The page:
The Common Loon is the largest and most widespread of the five loon species found in North America. A formidable swimmer and diver like theKing Penguin or Red-breasted Merganser, this handsome waterbird is a veritable avian submarine, beautifully adapted to a life in and on the water.
SCIENTIFIC NAME:Gavia immer POPULATION: 500,000-700,000 TREND: Stable HABITAT: Nests on lakes and ponds in northern forests; winters on marine bays and coasts, and lakes.
Common Loons have a number of distinctive calls. One of the best-known is a fluttering tremolo call, which some say sounds like crazed laughter, and may have given the bird its common North American name. Common Loons give this call when they feel threatened, particularly in the vicinity of their nests.
Almost 8,000 Cameroonian refugees have fled to Nigeria’s eastern and southern states of Taraba and Cross Rivers over the past fortnight, bringing the total Cameroonian refugee population in the country to nearly 60,000 people.
UNHCR, the UN refugee Agency, expects further arrivals as refugees inform that more people are still in remote border areas and could be on their way trying to reach Nigeria.
This latest influx took place just before Cameroon’s general elections last weekend as people fled ongoing violence between security forces and armed groups. The exodus comes on top of increased internal displacement witnessed in Cameroon’s Northwest and Southwest regions in the last quarter of 2019.
Refugees reported fleeing violence and some even arrived across the border with gunshot wounds. According to new arrivals, most come from areas near the border and have trekked across savannah and forests to reach Nigeria.
Kingston, Jamaica – Marine scientists from around the world have issued a stark warning about the emerging industry of deep sea mining, stating that its development “puts the overall health of ocean ecosystems under threat” and could contribute to climate breakdown.  Greenpeace activists went to the International Seabed Authority (ISA) annual meeting in Kingston, joined by the members of Jamaica Environment Trust and representatives of several other Jamaican civil society organizations, to deliver a letter of concern by 28scientists from eight countries to the participants of the meeting. A banner was unfurled at the event which said “No deep sea mining” as Greenpeace demands protection of the sea bed and global oceans.
Activists from around the world have sailed on board the Greenpeace ship Esperanza, to join in a peaceful assembly in front of one of the battlegrounds for protecting the deep oceans from monster mining machines: the International Seabed Authority (ISA), which is hosting its 25th Assembly in Kingston, Jamaica.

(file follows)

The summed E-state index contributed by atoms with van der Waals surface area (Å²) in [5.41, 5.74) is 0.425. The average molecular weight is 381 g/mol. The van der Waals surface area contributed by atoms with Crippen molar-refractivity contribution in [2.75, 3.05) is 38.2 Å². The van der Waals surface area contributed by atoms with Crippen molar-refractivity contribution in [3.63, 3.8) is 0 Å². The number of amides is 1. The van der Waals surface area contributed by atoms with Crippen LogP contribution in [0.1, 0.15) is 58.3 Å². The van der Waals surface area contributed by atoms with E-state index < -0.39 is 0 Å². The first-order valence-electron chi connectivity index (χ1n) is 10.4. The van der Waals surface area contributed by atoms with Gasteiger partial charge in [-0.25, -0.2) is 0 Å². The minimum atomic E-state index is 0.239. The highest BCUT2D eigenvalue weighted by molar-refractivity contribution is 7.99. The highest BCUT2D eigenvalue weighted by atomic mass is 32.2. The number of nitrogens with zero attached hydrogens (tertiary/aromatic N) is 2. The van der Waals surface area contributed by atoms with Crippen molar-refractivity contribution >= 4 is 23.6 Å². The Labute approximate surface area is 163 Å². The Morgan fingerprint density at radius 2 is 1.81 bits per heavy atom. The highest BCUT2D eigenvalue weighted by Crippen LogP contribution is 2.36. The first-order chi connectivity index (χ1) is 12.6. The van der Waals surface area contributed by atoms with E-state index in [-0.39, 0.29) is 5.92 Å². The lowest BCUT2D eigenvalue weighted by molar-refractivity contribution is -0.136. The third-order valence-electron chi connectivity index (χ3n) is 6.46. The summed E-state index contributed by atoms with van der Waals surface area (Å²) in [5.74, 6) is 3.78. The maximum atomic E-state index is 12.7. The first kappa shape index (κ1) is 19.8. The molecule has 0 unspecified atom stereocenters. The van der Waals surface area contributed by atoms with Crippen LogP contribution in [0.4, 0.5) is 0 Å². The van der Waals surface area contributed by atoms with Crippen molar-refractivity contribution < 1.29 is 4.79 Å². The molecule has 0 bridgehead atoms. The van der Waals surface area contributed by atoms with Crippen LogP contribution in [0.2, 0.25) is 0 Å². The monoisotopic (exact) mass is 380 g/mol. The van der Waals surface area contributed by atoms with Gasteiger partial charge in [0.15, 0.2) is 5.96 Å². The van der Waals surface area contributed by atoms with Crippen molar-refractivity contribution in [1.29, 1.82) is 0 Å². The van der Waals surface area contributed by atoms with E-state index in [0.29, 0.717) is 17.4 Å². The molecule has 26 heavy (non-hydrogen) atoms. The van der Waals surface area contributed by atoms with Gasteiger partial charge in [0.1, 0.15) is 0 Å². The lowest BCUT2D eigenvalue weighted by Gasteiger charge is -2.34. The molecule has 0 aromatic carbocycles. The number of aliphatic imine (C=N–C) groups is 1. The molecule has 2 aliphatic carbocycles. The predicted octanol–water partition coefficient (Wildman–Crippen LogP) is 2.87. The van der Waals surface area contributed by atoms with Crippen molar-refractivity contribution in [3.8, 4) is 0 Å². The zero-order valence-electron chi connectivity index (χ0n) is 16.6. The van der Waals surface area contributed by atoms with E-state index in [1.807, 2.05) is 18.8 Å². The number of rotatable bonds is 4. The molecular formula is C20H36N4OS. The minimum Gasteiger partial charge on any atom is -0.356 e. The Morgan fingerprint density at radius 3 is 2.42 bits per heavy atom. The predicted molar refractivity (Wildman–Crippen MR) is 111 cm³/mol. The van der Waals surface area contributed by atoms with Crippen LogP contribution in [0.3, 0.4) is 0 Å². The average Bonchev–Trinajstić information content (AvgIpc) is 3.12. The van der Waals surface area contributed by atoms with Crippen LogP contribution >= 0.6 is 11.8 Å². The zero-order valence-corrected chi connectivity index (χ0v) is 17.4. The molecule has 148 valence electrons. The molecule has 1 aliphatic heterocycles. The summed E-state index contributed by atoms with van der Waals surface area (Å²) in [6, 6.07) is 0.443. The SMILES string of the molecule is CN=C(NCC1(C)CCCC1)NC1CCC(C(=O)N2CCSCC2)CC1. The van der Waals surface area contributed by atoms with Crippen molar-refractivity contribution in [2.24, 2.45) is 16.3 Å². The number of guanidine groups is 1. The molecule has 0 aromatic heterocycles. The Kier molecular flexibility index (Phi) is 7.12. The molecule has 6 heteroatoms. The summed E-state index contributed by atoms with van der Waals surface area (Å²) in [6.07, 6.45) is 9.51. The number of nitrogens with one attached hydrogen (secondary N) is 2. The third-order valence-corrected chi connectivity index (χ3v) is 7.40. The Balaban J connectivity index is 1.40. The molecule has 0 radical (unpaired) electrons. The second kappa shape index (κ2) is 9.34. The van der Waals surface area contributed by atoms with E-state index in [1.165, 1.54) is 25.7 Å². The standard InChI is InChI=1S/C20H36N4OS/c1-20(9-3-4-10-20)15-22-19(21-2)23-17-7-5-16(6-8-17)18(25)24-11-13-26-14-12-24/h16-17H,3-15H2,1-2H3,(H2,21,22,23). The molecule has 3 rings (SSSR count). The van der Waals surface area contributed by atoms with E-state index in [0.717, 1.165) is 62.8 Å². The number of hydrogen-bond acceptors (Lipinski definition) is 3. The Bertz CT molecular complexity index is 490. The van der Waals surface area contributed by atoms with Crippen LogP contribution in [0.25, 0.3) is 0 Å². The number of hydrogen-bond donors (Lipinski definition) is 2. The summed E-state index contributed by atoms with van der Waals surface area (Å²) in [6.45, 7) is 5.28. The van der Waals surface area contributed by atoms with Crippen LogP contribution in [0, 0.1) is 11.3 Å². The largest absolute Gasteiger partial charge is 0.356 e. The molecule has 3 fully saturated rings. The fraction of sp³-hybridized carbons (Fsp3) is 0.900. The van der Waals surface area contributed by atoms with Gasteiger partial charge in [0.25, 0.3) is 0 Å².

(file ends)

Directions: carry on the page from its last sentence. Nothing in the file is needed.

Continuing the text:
At first glance, the Peruvian Diving-petrel is small — only about the length of an American Robin — and has a dark-and-light color pattern common to many other seabirds such as the HawaiianPetrel and Townsend’s Shearwater. Unlike petrels and shearwaters, though, diving-petrels are more aquatic than aerial, spending most of their time swimming.
SCIENTIFIC NAME:Pelecanoides garnotii POPULATION: At least 75,000 IUCN STATUS: Endangered TREND: Decreasing HABITAT: Near-shore ocean waters; nests on small offshore islands
Right now, the New Zealand bottom trawling fleet is setting out for yet another season of destruction. Each year, out of sight, the NZ fishing fleet go on the hunt for orange roughy using one of the most destructive forms of fishing ever devised. They have to be stopped, and one of the first things we need to do is make people aware of what’s really going on out there.
New Zealand trawl fleet to continue destruction of deep-sea ecosystems in South Pacific on the high seas.
New Zealand and Australia to adopt a deeply flawed regulation that will allow continued degradation and destruction of biologically rich and diverse ecosystems in the deep-sea from the Louisville Ridge in the western central South Pacific all the way across to the Tasman Sea.
We’ve stopped environmental crimes in the past and held companies to account. Together in our thousands, we’re forcing change and seeing results.
More and more people are saying ‘no’ to trashing the oceans, forests and climate – and standing up to protect our air, land and water from pollution.